Last evening, looking for distraction from the election, I found myself watching a British art history documentary about Hans Holbein. The “guide” was Waldemar Januszczak, not my favorite art historian (he’s ugly, I’m superficial) and I ended up having one of those strange experiences of seeing a painting on television that I saw in real life in a city I visited but barely remember. The show is “Holbein; the Eye of the Tudors” and this is the painting:
I was on a search that day for anything medieval and related to St. Gall. One of the doorways of the Basel cathedral is called the “Gallus Portal” because it is medieval and the carvings all around it tell the life of St. Gall, Switzerland’s patron saint who also happens to have been an Irishman.
I was barely tuned into the fact that Nietzsche had lived in that city for quite a while and a person I had studied at some point in my education, Erasmus of Rotterdam, had also lived there. I didn’t know then that I would come to admire Erasmus very much; I didn’t know then his connection to Thomas More who is, allegedly, someone in the dim recesses of my family tree.
So there I was last night watching this strange chubby loud Waldemar Januszczak make (to me) gratuitous pop culture allusions to tie his viewers to the not-so-arcane history of the Reformation. As the show unfolded, I discovered that Waldemar Januszczak and I had some biases in common. Waldemar hated the Reformers for one of the same reasons I do; they sacked the churches, destroyed the art, and left them barren. What Waldemar had failed to research is that it was not Luther who reformed Basel; it became part of the Swiss Reformed Church — a reform movement begun in Zürich by Huldrych Zwingli and instituted in Basel by Zwingli’s friend, Johannes Oecolampadius These guys were not sympathetic with Martin Luther at all… They were distinct reformations with distinct doctrinal differences. Luther and Zwingli passionately disliked each other.
I wondered if it were so hard to do that research and get that right? The most common reader review of The Brothers Path is that the readers know nothing about this part of the Reformation. Some are interested by it; most are bORed. Many reviewers admit to skipping over the “God” bits. This would be most of the book since it’s about a religious revolution and one of the main characters is a priest turned reformed pastor, another is a religious fanatic and another a simple man of faith. For that matter, we have the Zürich reformation to thank for John Calvin, from whose religious philosophy many of the Protestant religions were born — Presbyterians, for one. I pretty much hate that stuff, but I’ve written about it, sympathetically, I hope. It seemed — seems — important to know where it came from, what world and why. ANY-hoo…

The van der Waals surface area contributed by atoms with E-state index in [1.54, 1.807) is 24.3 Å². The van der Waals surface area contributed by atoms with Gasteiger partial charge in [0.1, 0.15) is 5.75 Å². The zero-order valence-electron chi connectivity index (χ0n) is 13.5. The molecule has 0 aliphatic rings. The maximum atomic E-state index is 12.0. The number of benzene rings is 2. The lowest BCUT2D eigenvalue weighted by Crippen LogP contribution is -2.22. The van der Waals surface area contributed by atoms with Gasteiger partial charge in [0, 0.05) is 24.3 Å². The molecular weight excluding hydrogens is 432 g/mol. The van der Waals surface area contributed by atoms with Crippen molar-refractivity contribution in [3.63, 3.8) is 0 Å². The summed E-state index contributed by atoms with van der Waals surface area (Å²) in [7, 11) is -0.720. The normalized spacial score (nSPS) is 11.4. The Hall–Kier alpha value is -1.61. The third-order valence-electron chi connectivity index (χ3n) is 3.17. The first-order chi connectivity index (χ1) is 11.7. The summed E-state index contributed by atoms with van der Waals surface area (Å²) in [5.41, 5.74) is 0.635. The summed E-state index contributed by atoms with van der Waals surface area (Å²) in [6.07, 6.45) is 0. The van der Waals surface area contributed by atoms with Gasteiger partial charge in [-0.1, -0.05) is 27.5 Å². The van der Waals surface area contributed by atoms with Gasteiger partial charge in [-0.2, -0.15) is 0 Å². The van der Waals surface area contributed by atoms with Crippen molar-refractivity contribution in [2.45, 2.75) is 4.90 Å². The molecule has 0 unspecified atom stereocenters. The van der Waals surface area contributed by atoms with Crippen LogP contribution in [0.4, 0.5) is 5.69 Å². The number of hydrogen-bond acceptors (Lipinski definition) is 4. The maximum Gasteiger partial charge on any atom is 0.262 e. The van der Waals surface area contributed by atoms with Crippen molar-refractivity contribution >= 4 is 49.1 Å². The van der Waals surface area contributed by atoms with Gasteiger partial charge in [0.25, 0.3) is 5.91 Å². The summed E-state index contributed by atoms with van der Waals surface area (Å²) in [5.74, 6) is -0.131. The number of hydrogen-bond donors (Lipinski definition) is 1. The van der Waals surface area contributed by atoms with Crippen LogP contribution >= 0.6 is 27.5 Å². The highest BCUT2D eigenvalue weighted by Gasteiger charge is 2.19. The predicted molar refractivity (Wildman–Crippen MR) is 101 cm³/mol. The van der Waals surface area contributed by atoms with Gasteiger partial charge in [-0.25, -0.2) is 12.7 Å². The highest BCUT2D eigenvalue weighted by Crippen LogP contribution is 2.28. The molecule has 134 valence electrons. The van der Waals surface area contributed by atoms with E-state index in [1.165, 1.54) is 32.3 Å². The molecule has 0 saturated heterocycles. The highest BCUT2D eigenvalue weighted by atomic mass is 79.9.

Waldemar made some important points, such as for a guy like Hans Holbein whose bread-and-butter was religious art, the Reformation wasn’t the best historical moment.
And swirling all around the beginning of “Hans Holbein; the Eye of the Tudors” was Basel. The cathedral. The day I visited it in 1997 it was January, a snowy day, and we entered the front doors and a silent man with sparkly eyes swept the snow from our clothing and handed us felt slippers to put over our shoes. We walked around the dim, red stone church. I felt its ancient solemnity; I did not notice (and wish I had) the defaced sculptures on the walls. Thanks to Waldemar Januszczak, I saw them last night. That wintry day I also noticed the tomb of Erasmus. A tiny bell far in the distance of my mind rang softly and when I got home, I checked out In Praise of Folly and read it, this time really, not just for a test in some obscure class. The book was in Latin and English.
Hans Holbein loved In Praise of Folly and drew whimsical illustrations in the margin. I got a bit annoyed with Waldemar when he didn’t seem to realize that was pretty conventional behavior; perhaps Waldemar had never seen a medieval illustrated manuscript? That was — to my eyes — what Holbein had done, simply finished the book. After all, printing was new in the early 16th century.
So what’s the point?
At the end of the show, Waldemar spent time on one important and amazing painting, The Ambassadors.
Holbein died of the plague when he was in his mid-forties bringing home, again, the point that “art is long, life is fleeting.” The things which concern us today, frighten us today, will soon be forgotten completely and someday, a few hundred years from now, someone will comment on the events that have concerned Americans so much this past year. It will be a passing footnote in a longer story.
And he will get the facts wrong and most people will not even notice.